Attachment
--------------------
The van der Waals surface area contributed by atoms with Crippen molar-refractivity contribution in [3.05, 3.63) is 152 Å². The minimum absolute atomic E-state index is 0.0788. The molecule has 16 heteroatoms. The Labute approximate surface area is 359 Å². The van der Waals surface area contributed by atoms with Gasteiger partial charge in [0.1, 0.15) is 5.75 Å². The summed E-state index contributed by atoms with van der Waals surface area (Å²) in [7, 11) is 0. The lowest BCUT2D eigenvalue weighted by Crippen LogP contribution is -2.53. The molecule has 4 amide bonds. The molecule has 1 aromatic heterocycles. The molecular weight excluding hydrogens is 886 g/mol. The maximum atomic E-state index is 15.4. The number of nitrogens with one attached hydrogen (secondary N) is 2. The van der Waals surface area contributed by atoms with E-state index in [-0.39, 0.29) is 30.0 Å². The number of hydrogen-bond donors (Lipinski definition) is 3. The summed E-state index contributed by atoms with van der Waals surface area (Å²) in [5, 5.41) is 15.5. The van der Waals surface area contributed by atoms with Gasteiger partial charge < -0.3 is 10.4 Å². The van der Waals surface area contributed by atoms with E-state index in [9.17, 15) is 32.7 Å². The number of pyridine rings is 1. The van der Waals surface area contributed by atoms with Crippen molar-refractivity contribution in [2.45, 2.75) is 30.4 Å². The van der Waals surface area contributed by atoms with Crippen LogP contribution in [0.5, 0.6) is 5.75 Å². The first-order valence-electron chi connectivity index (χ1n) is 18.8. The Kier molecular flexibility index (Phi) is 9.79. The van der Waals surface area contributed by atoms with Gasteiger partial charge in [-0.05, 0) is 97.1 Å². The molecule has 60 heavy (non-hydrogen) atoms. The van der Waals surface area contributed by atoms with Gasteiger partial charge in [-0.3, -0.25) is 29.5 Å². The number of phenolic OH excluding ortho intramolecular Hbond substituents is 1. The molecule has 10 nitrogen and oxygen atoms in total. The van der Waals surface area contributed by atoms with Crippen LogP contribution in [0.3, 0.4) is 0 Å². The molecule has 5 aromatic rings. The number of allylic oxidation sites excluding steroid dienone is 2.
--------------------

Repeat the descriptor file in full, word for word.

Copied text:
The van der Waals surface area contributed by atoms with Crippen molar-refractivity contribution in [3.05, 3.63) is 152 Å². The minimum absolute atomic E-state index is 0.0788. The molecule has 16 heteroatoms. The Labute approximate surface area is 359 Å². The van der Waals surface area contributed by atoms with Gasteiger partial charge in [0.1, 0.15) is 5.75 Å². The summed E-state index contributed by atoms with van der Waals surface area (Å²) in [7, 11) is 0. The lowest BCUT2D eigenvalue weighted by Crippen LogP contribution is -2.53. The molecule has 4 amide bonds. The molecule has 1 aromatic heterocycles. The molecular weight excluding hydrogens is 886 g/mol. The maximum atomic E-state index is 15.4. The number of nitrogens with one attached hydrogen (secondary N) is 2. The van der Waals surface area contributed by atoms with E-state index in [-0.39, 0.29) is 30.0 Å². The number of hydrogen-bond donors (Lipinski definition) is 3. The summed E-state index contributed by atoms with van der Waals surface area (Å²) in [5, 5.41) is 15.5. The van der Waals surface area contributed by atoms with Gasteiger partial charge < -0.3 is 10.4 Å². The van der Waals surface area contributed by atoms with E-state index in [9.17, 15) is 32.7 Å². The number of pyridine rings is 1. The van der Waals surface area contributed by atoms with Crippen molar-refractivity contribution in [2.45, 2.75) is 30.4 Å². The van der Waals surface area contributed by atoms with Crippen LogP contribution in [0.5, 0.6) is 5.75 Å². The first-order valence-electron chi connectivity index (χ1n) is 18.8. The Kier molecular flexibility index (Phi) is 9.79. The van der Waals surface area contributed by atoms with Gasteiger partial charge in [-0.05, 0) is 97.1 Å². The molecule has 60 heavy (non-hydrogen) atoms. The van der Waals surface area contributed by atoms with Gasteiger partial charge in [-0.3, -0.25) is 29.5 Å². The number of phenolic OH excluding ortho intramolecular Hbond substituents is 1. The molecule has 10 nitrogen and oxygen atoms in total. The van der Waals surface area contributed by atoms with Crippen LogP contribution in [0.3, 0.4) is 0 Å². The molecule has 5 aromatic rings. The number of allylic oxidation sites excluding steroid dienone is 2.